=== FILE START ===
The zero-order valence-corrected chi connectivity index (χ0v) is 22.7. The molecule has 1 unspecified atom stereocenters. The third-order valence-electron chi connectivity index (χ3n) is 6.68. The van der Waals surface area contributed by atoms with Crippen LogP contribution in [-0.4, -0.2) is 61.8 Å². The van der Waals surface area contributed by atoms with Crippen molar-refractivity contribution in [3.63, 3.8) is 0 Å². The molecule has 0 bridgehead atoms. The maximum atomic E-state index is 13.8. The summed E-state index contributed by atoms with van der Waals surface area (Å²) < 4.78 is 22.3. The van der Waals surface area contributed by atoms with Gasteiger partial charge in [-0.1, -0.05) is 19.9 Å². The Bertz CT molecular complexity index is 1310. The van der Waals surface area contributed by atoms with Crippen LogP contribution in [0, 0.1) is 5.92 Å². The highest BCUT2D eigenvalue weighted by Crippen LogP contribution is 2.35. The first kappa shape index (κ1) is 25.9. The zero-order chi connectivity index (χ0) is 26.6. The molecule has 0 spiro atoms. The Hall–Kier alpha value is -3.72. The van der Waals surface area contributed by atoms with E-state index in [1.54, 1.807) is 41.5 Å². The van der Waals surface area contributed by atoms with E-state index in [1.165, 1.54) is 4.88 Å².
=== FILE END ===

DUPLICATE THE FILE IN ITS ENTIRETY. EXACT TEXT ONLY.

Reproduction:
The zero-order valence-corrected chi connectivity index (χ0v) is 22.7. The molecule has 1 unspecified atom stereocenters. The third-order valence-electron chi connectivity index (χ3n) is 6.68. The van der Waals surface area contributed by atoms with Crippen LogP contribution in [-0.4, -0.2) is 61.8 Å². The van der Waals surface area contributed by atoms with Crippen molar-refractivity contribution in [3.63, 3.8) is 0 Å². The molecule has 0 bridgehead atoms. The maximum atomic E-state index is 13.8. The summed E-state index contributed by atoms with van der Waals surface area (Å²) < 4.78 is 22.3. The van der Waals surface area contributed by atoms with Gasteiger partial charge in [-0.1, -0.05) is 19.9 Å². The Bertz CT molecular complexity index is 1310. The van der Waals surface area contributed by atoms with Crippen LogP contribution in [0, 0.1) is 5.92 Å². The highest BCUT2D eigenvalue weighted by Crippen LogP contribution is 2.35. The first kappa shape index (κ1) is 25.9. The zero-order chi connectivity index (χ0) is 26.6. The molecule has 0 spiro atoms. The Hall–Kier alpha value is -3.72. The van der Waals surface area contributed by atoms with E-state index in [1.54, 1.807) is 41.5 Å². The van der Waals surface area contributed by atoms with E-state index in [1.165, 1.54) is 4.88 Å².